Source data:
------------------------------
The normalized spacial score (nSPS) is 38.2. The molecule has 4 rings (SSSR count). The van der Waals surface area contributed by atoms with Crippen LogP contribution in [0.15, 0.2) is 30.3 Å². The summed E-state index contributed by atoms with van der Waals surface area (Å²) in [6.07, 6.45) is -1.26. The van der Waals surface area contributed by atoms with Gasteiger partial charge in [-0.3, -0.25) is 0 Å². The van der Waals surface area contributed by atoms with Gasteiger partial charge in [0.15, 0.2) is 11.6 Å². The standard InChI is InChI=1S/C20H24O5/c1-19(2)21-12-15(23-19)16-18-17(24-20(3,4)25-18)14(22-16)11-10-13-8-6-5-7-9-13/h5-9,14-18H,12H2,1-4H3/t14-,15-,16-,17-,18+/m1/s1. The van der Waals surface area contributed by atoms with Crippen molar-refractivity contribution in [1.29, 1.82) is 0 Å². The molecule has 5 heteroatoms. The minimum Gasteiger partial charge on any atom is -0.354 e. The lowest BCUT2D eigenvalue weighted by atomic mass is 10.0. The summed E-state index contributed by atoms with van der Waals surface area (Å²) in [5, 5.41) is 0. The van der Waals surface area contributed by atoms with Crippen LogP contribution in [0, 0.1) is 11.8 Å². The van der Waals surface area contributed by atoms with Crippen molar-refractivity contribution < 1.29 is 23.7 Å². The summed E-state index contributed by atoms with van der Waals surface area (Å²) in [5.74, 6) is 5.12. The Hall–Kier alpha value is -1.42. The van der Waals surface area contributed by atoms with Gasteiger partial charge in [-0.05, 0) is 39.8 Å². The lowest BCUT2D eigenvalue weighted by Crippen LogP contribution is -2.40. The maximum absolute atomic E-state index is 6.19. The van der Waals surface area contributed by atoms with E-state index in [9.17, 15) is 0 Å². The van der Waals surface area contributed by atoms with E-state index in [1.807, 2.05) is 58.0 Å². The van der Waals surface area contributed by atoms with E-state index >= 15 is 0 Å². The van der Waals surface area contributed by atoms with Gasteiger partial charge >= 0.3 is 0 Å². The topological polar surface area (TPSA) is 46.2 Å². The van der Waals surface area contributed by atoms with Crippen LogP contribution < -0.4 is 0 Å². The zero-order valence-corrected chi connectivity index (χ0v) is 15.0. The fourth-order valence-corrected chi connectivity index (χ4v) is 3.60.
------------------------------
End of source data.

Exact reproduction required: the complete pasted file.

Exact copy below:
The normalized spacial score (nSPS) is 38.2. The molecule has 4 rings (SSSR count). The van der Waals surface area contributed by atoms with Crippen LogP contribution in [0.15, 0.2) is 30.3 Å². The summed E-state index contributed by atoms with van der Waals surface area (Å²) in [6.07, 6.45) is -1.26. The van der Waals surface area contributed by atoms with Gasteiger partial charge in [-0.3, -0.25) is 0 Å². The van der Waals surface area contributed by atoms with Gasteiger partial charge in [0.15, 0.2) is 11.6 Å². The standard InChI is InChI=1S/C20H24O5/c1-19(2)21-12-15(23-19)16-18-17(24-20(3,4)25-18)14(22-16)11-10-13-8-6-5-7-9-13/h5-9,14-18H,12H2,1-4H3/t14-,15-,16-,17-,18+/m1/s1. The van der Waals surface area contributed by atoms with Crippen molar-refractivity contribution in [1.29, 1.82) is 0 Å². The molecule has 5 heteroatoms. The minimum Gasteiger partial charge on any atom is -0.354 e. The lowest BCUT2D eigenvalue weighted by atomic mass is 10.0. The summed E-state index contributed by atoms with van der Waals surface area (Å²) in [5, 5.41) is 0. The van der Waals surface area contributed by atoms with Crippen LogP contribution in [0, 0.1) is 11.8 Å². The van der Waals surface area contributed by atoms with Crippen molar-refractivity contribution < 1.29 is 23.7 Å². The summed E-state index contributed by atoms with van der Waals surface area (Å²) in [5.74, 6) is 5.12. The Hall–Kier alpha value is -1.42. The van der Waals surface area contributed by atoms with Gasteiger partial charge in [-0.05, 0) is 39.8 Å². The lowest BCUT2D eigenvalue weighted by Crippen LogP contribution is -2.40. The maximum absolute atomic E-state index is 6.19. The van der Waals surface area contributed by atoms with E-state index in [9.17, 15) is 0 Å². The van der Waals surface area contributed by atoms with E-state index in [1.807, 2.05) is 58.0 Å². The van der Waals surface area contributed by atoms with E-state index >= 15 is 0 Å². The van der Waals surface area contributed by atoms with Gasteiger partial charge >= 0.3 is 0 Å². The topological polar surface area (TPSA) is 46.2 Å². The van der Waals surface area contributed by atoms with Crippen LogP contribution < -0.4 is 0 Å². The zero-order valence-corrected chi connectivity index (χ0v) is 15.0. The fourth-order valence-corrected chi connectivity index (χ4v) is 3.60.